Two Hundred Thousand

Richard M. Berlin, MD

Psychiatric Times, Vol 38, Issue 1, Volume 38, Issue 01

A faceless full moon glowing through a cloud, contorted like the tree . . .

POETRY OF THE TIMES

-from the photograph “Stark Tree, 1956,”
by Wynn Bullock

Fall arrived too early, swamp maples ablaze
in August, Summer Rose apples withered
by drought, smoke from California fires graying
Berkshire sky to winter, and two hundred thousand

of us killed by virus, our landscape as foreign
as Bullock’s silhouettes of two hills and a valley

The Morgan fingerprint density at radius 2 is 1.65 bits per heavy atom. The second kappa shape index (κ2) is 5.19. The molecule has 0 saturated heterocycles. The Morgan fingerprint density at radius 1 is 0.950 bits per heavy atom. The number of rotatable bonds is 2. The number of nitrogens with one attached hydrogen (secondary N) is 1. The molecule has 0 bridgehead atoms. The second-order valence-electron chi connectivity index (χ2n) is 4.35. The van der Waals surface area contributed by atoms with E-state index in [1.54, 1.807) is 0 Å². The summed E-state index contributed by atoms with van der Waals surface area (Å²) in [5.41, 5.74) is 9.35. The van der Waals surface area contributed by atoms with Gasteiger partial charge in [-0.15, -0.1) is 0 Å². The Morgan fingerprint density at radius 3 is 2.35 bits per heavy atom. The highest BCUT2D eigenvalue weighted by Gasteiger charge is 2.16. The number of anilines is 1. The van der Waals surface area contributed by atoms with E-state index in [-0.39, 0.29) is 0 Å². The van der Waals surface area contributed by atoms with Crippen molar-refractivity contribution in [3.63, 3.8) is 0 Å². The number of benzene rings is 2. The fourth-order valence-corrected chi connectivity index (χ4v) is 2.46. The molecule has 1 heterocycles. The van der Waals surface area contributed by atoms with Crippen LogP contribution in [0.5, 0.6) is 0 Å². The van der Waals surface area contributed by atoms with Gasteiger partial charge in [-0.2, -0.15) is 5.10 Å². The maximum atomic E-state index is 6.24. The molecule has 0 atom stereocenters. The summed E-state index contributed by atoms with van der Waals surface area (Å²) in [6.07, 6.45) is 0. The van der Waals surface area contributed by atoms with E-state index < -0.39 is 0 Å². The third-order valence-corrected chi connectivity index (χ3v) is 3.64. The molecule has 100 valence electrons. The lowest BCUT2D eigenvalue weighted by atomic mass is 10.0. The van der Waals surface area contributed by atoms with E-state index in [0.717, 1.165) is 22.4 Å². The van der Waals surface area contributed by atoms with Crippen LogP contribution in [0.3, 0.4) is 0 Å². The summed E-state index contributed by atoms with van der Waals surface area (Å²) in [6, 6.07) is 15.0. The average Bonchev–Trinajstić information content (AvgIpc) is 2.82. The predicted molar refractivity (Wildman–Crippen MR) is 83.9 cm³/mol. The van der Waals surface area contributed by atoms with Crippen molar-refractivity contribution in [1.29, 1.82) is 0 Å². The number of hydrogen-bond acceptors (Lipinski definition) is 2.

filled with moonlit fog, one stark tree
in the foreground, tortured limbs

and spiny black branches, a vulture’s nest
woven into the highest fork, threatening sky
with a faceless full moon glowing through a cloud
contorted like the tree, mist riding wind

with its damp smell of decay, inhuman
forces hard at work in their own time and place.
-Richmond, Massachusetts, 9/22/20

Dr Berlin has been writing a poem about his experience of being a doctor every month for the past 23 years in Psychiatric TimesTM in a column called “Poetry of the Times.” He is instructor in psychiatry, University of Massachusetts Medical School, Worcester, MA. ❒

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